Monday, March 29, 2010

"a most prominent tourist destination in the world"

When Paul was on the road to Damascus*, I'm not sure he was in a hired Chrysler listening to Taylor Swift. If so, he might well have wished for deafness as well as blindness somewhere a bit north of Mufraq. I'm just speculating here, though; the Bible isn't clear on this point. It is clear that, like me, he needed assistance entering the city. Fair enough. Syria scores better than Jordan on some indices of religious freedom, but it's never been big into proselytizing. Or in my case, big into US government employees.

At the border I went self consciously to the 'foreigners' window instead of the 'diplomats' one. A bit of a moot point as both were manned by the same person, a short-ish guy I judged to be in his early twenties. He dutifully stepped a foot over and nodded to me through the wavy glass. His thick, olive-yellow uniform looked itchy.

"Hello." I spoke in Arabic, bending down a bit so my voice would carry through the window's pass back tray. We both smiled. 'See,' I thought. 'All it takes is a little kindness; Syrian-American relations are improving already.' All such thought was banished, however, by the nearly audible blanch of his face when he saw what I was offering: two thin little eagle-embossed books. "Uh... I have two passports." Lamely stating the obvious is a particular gift of mine. I might as well have said 'I have two infectious diseases' by the way he picked them up. I pressed on: "One is for work, and one is for tourism. I work in Jordan, but I'm going to Syria for tourism. So my Jordanian stamps are in that one" -- pointing to the passport I had carefully not referred to as 'diplomatic' -- "and my Syrian visa is in that one" -- pointing to the blue passport. Then I turned my attention to completing the entry application as if this were the most normal thing in the world. Because in most parts of the world, it is.

Peeking up again, I watched the corners of his mouth turn farther and farther down as he leafed through one passport and then the other. He called over a supervisor, and then another... Eventually five bodies were collected around my travel documents. Having completed my application, I stood quietly at the window trying to look guileless and inoffensive. The bodies peeled off and the original attendant returned, automatically taking the application form I passed to him with a faked air of optimism. He instructed me to sit; I sat. I sat and read Steppenwolf, to be precise. Hesse is pretty far off ideologically from Kaiser Wilhelm, but maybe the Syrians still connect Germany with Saladin worship.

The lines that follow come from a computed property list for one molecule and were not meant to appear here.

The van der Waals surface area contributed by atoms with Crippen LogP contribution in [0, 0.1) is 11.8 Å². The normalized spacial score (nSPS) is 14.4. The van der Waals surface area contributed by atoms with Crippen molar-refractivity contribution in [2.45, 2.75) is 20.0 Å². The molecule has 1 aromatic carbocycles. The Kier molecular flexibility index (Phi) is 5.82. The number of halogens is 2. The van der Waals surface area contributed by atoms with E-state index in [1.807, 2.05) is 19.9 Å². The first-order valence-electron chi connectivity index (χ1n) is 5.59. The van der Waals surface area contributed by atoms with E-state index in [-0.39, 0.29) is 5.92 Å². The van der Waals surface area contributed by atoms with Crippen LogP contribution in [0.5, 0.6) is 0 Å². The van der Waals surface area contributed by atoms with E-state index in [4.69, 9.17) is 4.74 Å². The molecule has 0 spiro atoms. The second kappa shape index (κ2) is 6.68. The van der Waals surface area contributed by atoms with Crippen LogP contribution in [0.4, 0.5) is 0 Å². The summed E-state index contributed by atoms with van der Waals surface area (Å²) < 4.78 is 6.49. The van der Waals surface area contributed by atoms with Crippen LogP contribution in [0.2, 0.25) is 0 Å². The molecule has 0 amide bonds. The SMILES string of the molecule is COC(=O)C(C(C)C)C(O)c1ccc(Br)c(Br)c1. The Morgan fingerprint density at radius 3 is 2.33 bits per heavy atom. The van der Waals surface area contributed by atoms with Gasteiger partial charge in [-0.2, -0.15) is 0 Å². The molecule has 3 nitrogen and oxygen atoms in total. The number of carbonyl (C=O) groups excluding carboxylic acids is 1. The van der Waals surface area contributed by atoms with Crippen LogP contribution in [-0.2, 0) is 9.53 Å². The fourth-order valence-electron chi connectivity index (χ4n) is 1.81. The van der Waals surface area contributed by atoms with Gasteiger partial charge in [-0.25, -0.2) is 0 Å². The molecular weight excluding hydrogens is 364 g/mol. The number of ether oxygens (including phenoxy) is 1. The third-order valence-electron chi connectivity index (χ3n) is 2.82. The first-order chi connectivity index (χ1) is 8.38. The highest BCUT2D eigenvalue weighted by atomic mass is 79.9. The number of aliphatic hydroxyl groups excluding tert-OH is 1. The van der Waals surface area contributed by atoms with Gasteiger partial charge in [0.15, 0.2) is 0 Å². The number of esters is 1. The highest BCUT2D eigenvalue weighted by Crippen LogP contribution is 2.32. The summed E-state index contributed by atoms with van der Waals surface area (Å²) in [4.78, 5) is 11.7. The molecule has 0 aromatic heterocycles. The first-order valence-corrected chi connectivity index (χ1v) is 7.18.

After twenty or thirty minutes, he motioned me back to the window. "We've called the Foreign Ministry; you need a stamp from Jordan in this passport." He cleared his throat and held up... the blue one.

Sifting through a few possible reactions, I decided on 'somewhat-pious-maiden-in-distress'. "Oh," placing both hands on the counter, I leaned forward earnestly and opened my eyes wider. Guileless, guileless... "But that's illegal!" If nothing else, I was pleased my Arabic was holding up. "Illegal?" he repeated, appearing genuinely pained. "Yes," a lot of grave nodding on my part. "According to the law, all stamps from Jordan go in my work passport, because I work there. I don't think it's possible to have a Jordanian stamp in my tourist passport."

He shifted back and forth on his feet, uncomfortable. Having worked a window, I knew precisely how he was feeling; I also knew he was too junior to make a decision himself. "I'm sorry; you'll have to go back to the border. The Foreign Ministry said so. It's just five minutes." I sighed, semi-theatrically -- but what can you do.

My Jordanian driver took the news well at first, using the opportunity to double up on cigarette purchasing stops at the border's duty free shop. Yet at each border check point -- and there are many -- he conveyed my story with a steadily increasing tone of personal affront. "Why are you leaving so soon?" suspiciously asked one Syrian border guard who had seen us drive across only a short time before. The driver snorted and shoved both my passports at him indignantly. "She's a diplomat, so they're making her get another stamp." I (in the back of the car and still about 100 yards away from being diplomatically immune) nearly choked. I suppose he felt he was protecting my honor.

"Syrians are crazy," he said to each Jordanian border guard we saw, who repeated it back to him sympathetically. "Syrians are crazy," he said to me as we approached the Jordanian immigration checkpoint. We were approaching it in reverse, driving backwards around a barrier and down a one-way street with oncoming traffic. I nodded agreement, having decided it would be prudent to narrow my definition of 'crazy' to exclude driving practices. A few sad faces and hand presses at the Jordanian border, and I had the stamp. The Syrian custom official's supervisor looked it over in a punctilious, officious manner that I hoped his junior would never learn to copy.